Many a quilt consists of an array of small scraps of fabric, creatively stitched together to form a pleasing whole. We often employ the metaphor of sewing bits of fabric together to create something greater than the individual fragments. This “patchwork quilt” idiom endures because we love the idea of using up small bits to make something simultaneously useful and beautiful.
Among quilt historians, the idea of the quilt lovingly assembled by a creative seamstress from bits and pieces of scarce textiles is known as the “scrap bag myth.” Essentially, the myth goes like this: colonial women needed something to keep their family warm, so they recycled scraps of fabric into bedcoverings, creating a utilitarian object from otherwise useless bits and pieces.
This myth—like other nostalgia fueled symbols of American culture—speaks to the American belief in hardworking forebearers, who endured by pulling themselves up by their bootstraps. Like other quilt myths, this one emerged during the Colonial Revival when Americans looked back with longing toward an imagined past.
During this time progressive-thinking Americans applied Darwin’s theory of evolution to anything and everything, including quilts. In Old Patchwork Quilts (1929), Ruth Finley speculated that quilts evolved from chaos into order, with necessity-driven scrap quilts serving as the first step. Finley did not base her theory on existing quilts; she and other early 20th-century quilt enthusiasts assumed that because examples of such colonial-era scrap quilts did not exist, they had been used up.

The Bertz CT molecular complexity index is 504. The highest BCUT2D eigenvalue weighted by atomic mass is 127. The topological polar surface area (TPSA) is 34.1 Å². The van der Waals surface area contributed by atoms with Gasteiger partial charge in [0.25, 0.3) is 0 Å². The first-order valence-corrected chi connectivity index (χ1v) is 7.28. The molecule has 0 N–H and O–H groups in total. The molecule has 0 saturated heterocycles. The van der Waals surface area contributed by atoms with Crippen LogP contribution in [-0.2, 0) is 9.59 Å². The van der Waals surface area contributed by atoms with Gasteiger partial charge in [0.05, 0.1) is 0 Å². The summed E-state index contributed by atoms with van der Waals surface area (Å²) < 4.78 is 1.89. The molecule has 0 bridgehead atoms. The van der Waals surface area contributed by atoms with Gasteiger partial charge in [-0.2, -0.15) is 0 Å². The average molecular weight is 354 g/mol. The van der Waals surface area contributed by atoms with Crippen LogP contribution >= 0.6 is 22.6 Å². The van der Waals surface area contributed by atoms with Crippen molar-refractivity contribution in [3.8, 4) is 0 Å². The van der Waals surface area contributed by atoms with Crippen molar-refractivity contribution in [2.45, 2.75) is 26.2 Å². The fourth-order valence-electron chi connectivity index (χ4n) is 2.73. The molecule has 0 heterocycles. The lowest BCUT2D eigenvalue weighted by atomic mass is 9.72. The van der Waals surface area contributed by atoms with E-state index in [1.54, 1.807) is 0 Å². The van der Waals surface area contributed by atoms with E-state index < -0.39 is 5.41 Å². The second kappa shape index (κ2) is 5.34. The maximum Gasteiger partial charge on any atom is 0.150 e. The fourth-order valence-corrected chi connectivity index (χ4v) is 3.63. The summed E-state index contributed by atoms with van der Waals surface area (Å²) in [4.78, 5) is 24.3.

Now that scholars have searched through colonial estate records and learned much more about the availability of textiles during this era, we surmise that few women made quilts from remnants of fabric pulled from the scrap bag. Early American quilts are more typically made from whole cloth—pieced from one or two pieces of an expensive imported fabric—rather than from scraps. When quiltmakers employed smaller remnants of fabric, these are more likely leftovers from dressmaking, available in abundance only after the Industrial Revolution.
Any good myth has some basis in reality, and scrap quilts do exist, particularly from later eras.